1942 war cartoon.jpg

I’ve seen those famous archival photographs of American G.I.s in Paris, waiting on line to buy Chanel perfume for the women at home, many times. . . but I just came across this World War II-era cartoon a few days ago. It was published in The New Yorker on February 28, 1942.

The artist, known as “Alain,” was the French-born, New York-based illustrator and painter Daniel Brustlein (1904-1996). (I just learned a bit about him by browsing the official website maintained by his estate, here.) Brustlein shows us a counter in what seems to be a department store, now stocked with wartime necessities: blackout cloth and tape for windows, first aid kits, flashlights, thermoses.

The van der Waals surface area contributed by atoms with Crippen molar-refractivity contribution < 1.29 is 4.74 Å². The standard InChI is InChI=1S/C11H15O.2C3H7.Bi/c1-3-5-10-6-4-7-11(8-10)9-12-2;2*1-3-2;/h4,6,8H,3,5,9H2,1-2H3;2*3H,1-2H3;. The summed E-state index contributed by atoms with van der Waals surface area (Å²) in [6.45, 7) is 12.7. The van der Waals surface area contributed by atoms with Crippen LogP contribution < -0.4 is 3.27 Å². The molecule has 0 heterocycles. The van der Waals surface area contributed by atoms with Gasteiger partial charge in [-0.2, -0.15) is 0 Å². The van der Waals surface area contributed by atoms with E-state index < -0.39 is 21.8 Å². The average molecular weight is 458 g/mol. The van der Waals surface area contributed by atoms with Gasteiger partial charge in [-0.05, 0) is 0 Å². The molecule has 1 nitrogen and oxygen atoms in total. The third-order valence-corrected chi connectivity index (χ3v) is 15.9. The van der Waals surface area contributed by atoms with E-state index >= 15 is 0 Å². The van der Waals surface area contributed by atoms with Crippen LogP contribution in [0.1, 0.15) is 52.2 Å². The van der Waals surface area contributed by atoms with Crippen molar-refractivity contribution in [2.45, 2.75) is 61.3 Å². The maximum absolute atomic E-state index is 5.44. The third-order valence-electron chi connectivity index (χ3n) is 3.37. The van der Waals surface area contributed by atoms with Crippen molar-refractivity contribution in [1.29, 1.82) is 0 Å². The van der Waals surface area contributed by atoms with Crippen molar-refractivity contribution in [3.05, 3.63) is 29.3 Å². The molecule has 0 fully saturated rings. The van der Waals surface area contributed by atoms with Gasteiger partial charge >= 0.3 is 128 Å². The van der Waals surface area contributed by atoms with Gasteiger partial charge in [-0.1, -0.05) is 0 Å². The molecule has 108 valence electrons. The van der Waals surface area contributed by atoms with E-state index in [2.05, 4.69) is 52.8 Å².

One important exception: a display of fictional perfume named Chic Nocturne. I love this detail, a nod to the persistence and importance of small luxuries in a time of international crisis.

The coronavirus may differ in many ways from WWII, but it has created its own set of needs and shortages, ranging from dire (personal protective equipment for medical staff) to trivial (has anyone seen any nail polish remover lately?).

And as we lay low at home during this lockdown in NYC, I miss making stops in my favorite department stores and beauty boutiques, but I’m still making sure that perfume adds a grace note of pleasure to every day.

I feel fortunate to be safe and sound at this point, and I wish the same for all of you. Don’t forget to seek out your own moments of delight and happy distraction, whatever they may be.